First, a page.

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Weekend reading: Up and up!

The new year has brought about a pervasive bearish tone on the stock market and among commentators. So it's rather refreshing to read Barron's interview with an informed optimist, James Paulsen, the Chief Strategist of Wells Capital Management.

A warning is in order. Many of these economists and strategists, once have taken a position, will be hard pressed to change their perspectives. Because they've built up a vested interest in that view, they often have to defend it, over and over again. Another reason for doing so is, if you change your view too often, the listeners get confused and get lost. The ability to sort through many of these rather conflicting views and opinions can be crucial for investment decisions. This ability is something we have come to define as "Interpretation Quotient" at IQR.

With that in mind, let us see what Mr.Paulsen has to say about the US economic recovery.

After noting the pervasiveness and the support for the pessimism in our conventional wisdom, Mr.Paulsen comes to the first substantive statement about why corporations will have a leading role to play in this recovery: "Companies have the greatest profit leverage that they've had in decades. Right now, the level of cash flow relative to capital spending on corporate balance sheets is at a 50-year high."

Couple that with the fact that there is more than $1 trillion of cash sitting on corporations balance sheet, and the favorable financing condition, we can see why companies are ready to charge ahead.

Next logical question is then why would companies increase their production and hiring, if demand for their products are not there? This is of course one of the main arguments in many pessimists' views, that the consumer's psychic has been seared forever by the devastating financial crisis which has knocked down his wealth and income somewhat permanently through home value decrease, 401k erosion, restrictive borrowing and unemployment. Given that 70% of the US GDP is US consumption, the conventional wisdom has it that we'll see at best sub-par growth for the years to come.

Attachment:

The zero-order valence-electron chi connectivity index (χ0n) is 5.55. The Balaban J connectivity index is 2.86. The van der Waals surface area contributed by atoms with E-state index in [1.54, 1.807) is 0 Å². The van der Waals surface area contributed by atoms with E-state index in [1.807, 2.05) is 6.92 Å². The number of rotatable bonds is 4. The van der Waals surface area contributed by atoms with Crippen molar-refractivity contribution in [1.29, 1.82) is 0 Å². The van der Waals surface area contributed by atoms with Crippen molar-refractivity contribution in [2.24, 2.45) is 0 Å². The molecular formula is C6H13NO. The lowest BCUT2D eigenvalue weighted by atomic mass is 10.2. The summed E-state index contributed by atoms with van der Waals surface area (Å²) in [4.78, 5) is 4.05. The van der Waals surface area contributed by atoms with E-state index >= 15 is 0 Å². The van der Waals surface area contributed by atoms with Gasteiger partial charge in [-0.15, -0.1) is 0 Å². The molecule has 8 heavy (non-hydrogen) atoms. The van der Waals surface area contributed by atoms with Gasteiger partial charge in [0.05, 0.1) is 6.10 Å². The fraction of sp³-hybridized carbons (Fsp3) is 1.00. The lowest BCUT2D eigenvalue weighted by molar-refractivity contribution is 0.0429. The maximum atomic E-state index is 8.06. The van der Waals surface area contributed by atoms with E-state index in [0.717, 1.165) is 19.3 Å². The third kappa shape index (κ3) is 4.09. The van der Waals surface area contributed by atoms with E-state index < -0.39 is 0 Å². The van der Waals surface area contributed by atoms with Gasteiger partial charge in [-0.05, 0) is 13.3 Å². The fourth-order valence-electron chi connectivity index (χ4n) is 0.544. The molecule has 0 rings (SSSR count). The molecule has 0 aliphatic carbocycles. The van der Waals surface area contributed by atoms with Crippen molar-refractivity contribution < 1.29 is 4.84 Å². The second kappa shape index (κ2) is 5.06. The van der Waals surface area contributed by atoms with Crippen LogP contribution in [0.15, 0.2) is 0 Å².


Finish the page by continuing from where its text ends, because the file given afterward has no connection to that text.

To this question, Mr. Paulsen comes to the second substantive statement: "Household-debt levels remain a problem. But I think the issue has been overdramatized. During the bust, the biggest problem wasn't so much the people who lost their jobs as unemployment surged from 5% to 10%; it was the other 90% of the folks who had a job but were scared out of their wits. They just quit spending. Now, however, their paralysis is abating."

He goes on to observe some tentative signs why US consumers are likely to return to the mall, more so than expected. Add to that the contributions from inventory rebuild, stabilization of the housing and auto industries, government spending, and export growth, he makes his case that we could see real GDP growth at above 5% level for 2010. That's 1-2% more than many expect. Greater growth bodes well for the stock market.

Additionally, the demand for risk assets are likely to increase gradually, because "Liquid-asset holdings of households and businesses now stand at around $10 trillion. That's a record, relative to GDP. This money is likely to act as a slow-release Tylenol tablet over the next several years, leeching into the market and driving stock prices higher." 

That's the third substantive statement.

The mother of all challenges facing the US is the huge budget deficits hanging over our heads. To that Mr. Paulsen makes his fourth, rather surprising statement: "I don't think we're in an Armageddon situation. We've run large deficits as a percentage of GDP in the past, such as in 1975, when the deficit blew out to 6.5% of GDP and people thought the world had come an end. If you look back in U.S. economic history, the five years after the deficit peaks invariably have torrid growth. Same for the peak in unemployment, which we recently hit. Remeber: President Clinton left us in the late 1990s with budget surpluses and low unemployment, yet the succeeding decade was nothing to write home about in terms of either growth or stock-market performance." 

That is a powerful contrarian argument.

It will be most interesting to analyze these arguments alongside PIMCO's thesis of the New Normal, that we're entering a post-crisis era of slow-growth because of de-leveraging, re-regulation and de-globalization.

Disclosure: No position